As darkness falls over the Wapekeka First Nation in northern Ontario, the flood lamps go on at the outdoor rink — not because a game is about to be played, but to bathe the nearby woods with a bit of light in the hope it will deter young people who might be thinking about sneaking in to harm themselves.
About the same time, small teams of uniformed Canadian Rangers — a sub-group of the Canadian Armed Forces reserve that serves northern and isolated communities — fan out across the fly-in village carrying flashlights and radios, ready to assist if a report comes in about a suicidal youth.
Their job is not to intervene, just to be the eyes and ears for local police and mental health professionals. But each ranger is equipped with a first-aid kit and knife — just in case they need to cut down a child who might be found hanging from a tree.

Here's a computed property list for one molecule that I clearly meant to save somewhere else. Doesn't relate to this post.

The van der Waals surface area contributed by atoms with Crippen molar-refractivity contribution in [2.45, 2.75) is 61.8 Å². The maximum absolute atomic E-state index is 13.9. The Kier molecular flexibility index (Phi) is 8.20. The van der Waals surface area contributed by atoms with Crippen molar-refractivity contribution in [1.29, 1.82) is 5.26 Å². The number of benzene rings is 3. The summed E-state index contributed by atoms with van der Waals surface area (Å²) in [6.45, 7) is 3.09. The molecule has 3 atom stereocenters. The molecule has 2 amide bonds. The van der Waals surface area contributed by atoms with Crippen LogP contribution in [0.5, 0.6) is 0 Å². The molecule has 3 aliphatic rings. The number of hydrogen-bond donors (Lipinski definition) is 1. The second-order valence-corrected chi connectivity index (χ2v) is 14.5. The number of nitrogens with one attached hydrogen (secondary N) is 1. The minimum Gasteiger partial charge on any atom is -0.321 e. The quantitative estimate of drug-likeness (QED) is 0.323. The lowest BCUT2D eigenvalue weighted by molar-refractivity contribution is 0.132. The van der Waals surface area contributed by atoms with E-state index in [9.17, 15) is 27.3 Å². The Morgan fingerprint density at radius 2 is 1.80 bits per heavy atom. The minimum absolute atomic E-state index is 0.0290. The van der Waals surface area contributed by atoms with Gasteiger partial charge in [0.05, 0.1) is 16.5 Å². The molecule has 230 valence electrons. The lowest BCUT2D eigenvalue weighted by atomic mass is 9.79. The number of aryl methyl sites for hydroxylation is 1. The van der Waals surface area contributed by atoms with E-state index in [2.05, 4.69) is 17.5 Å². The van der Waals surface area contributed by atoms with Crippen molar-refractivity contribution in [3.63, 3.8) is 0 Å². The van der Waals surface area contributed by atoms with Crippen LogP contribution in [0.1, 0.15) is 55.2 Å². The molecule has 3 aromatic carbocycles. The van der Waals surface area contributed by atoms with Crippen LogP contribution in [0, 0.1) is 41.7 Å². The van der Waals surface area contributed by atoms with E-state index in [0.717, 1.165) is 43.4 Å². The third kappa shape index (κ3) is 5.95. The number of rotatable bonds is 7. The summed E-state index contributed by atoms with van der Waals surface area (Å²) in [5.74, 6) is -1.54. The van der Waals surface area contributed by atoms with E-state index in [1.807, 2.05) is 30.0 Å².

“It’s really hard to put into words. I don’t think you can get it across to people to understand what we see and what this community is going through,” said Warrant Officer Barry Borton, a Canadian Army instructor, who flew in on Sunday to help oversee a team of about 20 Ranger volunteers.
“To be here, it’s something else.”
The arrival of the Rangers in the Oji-Cree community of 430 people comes on the heels of an emergency declaration by the Wapekeka First Nation chief and band council last week.
Three pre-teens have died by suicide this year in the community, located about 600 kilometres north of Thunder Bay. The latest one happened on the night of June 13 when a 12-year-old girl hanged herself underneath an awning at the community rink.
The Nishnawbe Aski Nation, which represents 49 First Nations across northern Ontario, including Wapekeka, has recorded 14 suicides so far this year — 10 by hanging. Six of the individuals, including the three in Wapekeka, were between the ages of 10 and 14.